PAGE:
​​Call us:

+27 (0)82 922 6396

Find us on Facebook

© Copyright 2019

Conor James Foundation Trust 

IT000501/2018(G)

PBO number: 930065044

NPO number: 226-532

DISCLAIMER: The information on this website, including text, graphics, images and information is for general information purposes only. It is not intended or implied to be a substitute for professional medical advice, diagnosis or treatment.

 

The information contained in this website is not intended to endorse or recommend any particular type of medical treatment. Should any reader have any health care related questions, please consult your physician or healthcare provider. No information contained in this website should be used by any reader to disregard medical and/or health related advice.

Search

DAY 24 – 15 November:

Michelle: Mike has to leave, to go away for work. I am crushed. I don’t know how I am going to cope without him, he has been my rock through this all, even though he is just as much affected by it all as I am. I understand it’s something he has to do, for his own sanity and because he has a work commitment. I am sure they would’ve understood if he had told them he couldn’t go. But Conor was still fighting, no change but stable. Stable was good.


So I could be stable too, and carry on our routine with the help of my parents. Mike refuses to say goodbye to Conor, instead he tells him he will see him soon. It’s one of the toughest moments. It all sometimes just feels too much, too hard to cope with (I repeat this phrase so often, but there are just simply no other words. And hard doesn’t even cut it, not by a long shot).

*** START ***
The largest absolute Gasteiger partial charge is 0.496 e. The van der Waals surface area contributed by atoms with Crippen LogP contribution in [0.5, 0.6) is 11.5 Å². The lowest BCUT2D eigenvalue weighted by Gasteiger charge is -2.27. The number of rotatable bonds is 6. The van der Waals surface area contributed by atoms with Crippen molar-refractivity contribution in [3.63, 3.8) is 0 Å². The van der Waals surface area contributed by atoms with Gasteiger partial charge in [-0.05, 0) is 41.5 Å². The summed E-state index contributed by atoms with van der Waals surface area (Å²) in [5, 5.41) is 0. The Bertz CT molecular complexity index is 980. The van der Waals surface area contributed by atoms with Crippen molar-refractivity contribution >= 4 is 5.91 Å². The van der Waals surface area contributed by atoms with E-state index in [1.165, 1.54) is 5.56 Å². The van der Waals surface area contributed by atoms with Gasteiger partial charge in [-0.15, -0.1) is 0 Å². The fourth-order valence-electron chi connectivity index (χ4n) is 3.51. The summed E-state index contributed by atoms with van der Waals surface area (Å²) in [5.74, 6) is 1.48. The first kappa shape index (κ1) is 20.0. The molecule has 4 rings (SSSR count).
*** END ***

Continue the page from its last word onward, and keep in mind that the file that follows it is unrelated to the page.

Michael: There is constantly so much going on. Wake up, get dressed, sort out Rachel, taker her to school, go to hospital, back, fetch Rachel, eat, play, back to hospital, home, dinner, bath and bed routine with Rachel, back to hospital again, sleep. Phew! Rinse and repeat. But not in a negative way, it is exactly the routine that keeps things going. If one were to just sit you’d be in the loony bin in no time. It is this routine that keeps all of us sane.


Then I hear I have to go to Malaysia for a day for work. He seems stable and the doctors think so too. I agree to go. Only two days door to door. I need to stay busy.


I try and spend as much quality time with Conor as I can. Less focus on the numbers, less focus on the graphs. My hand on his head, willing him to get better. I leave with the words: “I’ll be right back”